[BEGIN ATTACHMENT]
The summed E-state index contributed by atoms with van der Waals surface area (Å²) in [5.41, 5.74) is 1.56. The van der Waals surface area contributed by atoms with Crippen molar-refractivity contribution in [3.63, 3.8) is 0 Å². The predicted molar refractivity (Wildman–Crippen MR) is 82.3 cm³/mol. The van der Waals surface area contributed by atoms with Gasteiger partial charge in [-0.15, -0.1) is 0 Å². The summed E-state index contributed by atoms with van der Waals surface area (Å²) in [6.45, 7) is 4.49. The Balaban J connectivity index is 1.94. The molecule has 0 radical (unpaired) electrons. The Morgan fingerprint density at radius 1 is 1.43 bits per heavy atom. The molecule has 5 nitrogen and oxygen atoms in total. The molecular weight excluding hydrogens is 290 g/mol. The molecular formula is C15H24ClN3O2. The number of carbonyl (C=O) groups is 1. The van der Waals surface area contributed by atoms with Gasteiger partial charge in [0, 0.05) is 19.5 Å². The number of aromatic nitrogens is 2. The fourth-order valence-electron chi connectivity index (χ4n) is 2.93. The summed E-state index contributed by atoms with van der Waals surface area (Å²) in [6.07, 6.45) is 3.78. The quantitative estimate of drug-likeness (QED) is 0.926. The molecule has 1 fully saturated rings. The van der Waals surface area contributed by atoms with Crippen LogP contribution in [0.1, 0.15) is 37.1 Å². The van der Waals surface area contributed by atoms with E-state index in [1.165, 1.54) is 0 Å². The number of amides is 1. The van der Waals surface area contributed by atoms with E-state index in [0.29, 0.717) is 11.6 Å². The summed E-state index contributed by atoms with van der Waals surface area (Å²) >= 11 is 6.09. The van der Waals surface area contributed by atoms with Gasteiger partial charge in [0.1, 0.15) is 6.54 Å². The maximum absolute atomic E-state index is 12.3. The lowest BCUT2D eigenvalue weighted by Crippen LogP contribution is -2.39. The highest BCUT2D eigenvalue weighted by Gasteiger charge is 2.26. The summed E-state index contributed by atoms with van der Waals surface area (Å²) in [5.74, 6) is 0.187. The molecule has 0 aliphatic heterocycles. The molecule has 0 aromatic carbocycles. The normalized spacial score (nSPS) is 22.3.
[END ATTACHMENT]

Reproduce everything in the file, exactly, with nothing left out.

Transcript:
The summed E-state index contributed by atoms with van der Waals surface area (Å²) in [5.41, 5.74) is 1.56. The van der Waals surface area contributed by atoms with Crippen molar-refractivity contribution in [3.63, 3.8) is 0 Å². The predicted molar refractivity (Wildman–Crippen MR) is 82.3 cm³/mol. The van der Waals surface area contributed by atoms with Gasteiger partial charge in [-0.15, -0.1) is 0 Å². The summed E-state index contributed by atoms with van der Waals surface area (Å²) in [6.45, 7) is 4.49. The Balaban J connectivity index is 1.94. The molecule has 0 radical (unpaired) electrons. The Morgan fingerprint density at radius 1 is 1.43 bits per heavy atom. The molecule has 5 nitrogen and oxygen atoms in total. The molecular weight excluding hydrogens is 290 g/mol. The molecular formula is C15H24ClN3O2. The number of carbonyl (C=O) groups is 1. The van der Waals surface area contributed by atoms with Gasteiger partial charge in [0, 0.05) is 19.5 Å². The number of aromatic nitrogens is 2. The fourth-order valence-electron chi connectivity index (χ4n) is 2.93. The summed E-state index contributed by atoms with van der Waals surface area (Å²) in [6.07, 6.45) is 3.78. The quantitative estimate of drug-likeness (QED) is 0.926. The molecule has 1 fully saturated rings. The van der Waals surface area contributed by atoms with Crippen LogP contribution in [0.1, 0.15) is 37.1 Å². The van der Waals surface area contributed by atoms with E-state index in [1.165, 1.54) is 0 Å². The number of amides is 1. The van der Waals surface area contributed by atoms with E-state index in [0.29, 0.717) is 11.6 Å². The summed E-state index contributed by atoms with van der Waals surface area (Å²) >= 11 is 6.09. The van der Waals surface area contributed by atoms with Gasteiger partial charge in [0.1, 0.15) is 6.54 Å². The maximum absolute atomic E-state index is 12.3. The lowest BCUT2D eigenvalue weighted by Crippen LogP contribution is -2.39. The highest BCUT2D eigenvalue weighted by Gasteiger charge is 2.26. The summed E-state index contributed by atoms with van der Waals surface area (Å²) in [5.74, 6) is 0.187. The molecule has 0 aliphatic heterocycles. The molecule has 0 aromatic carbocycles. The normalized spacial score (nSPS) is 22.3.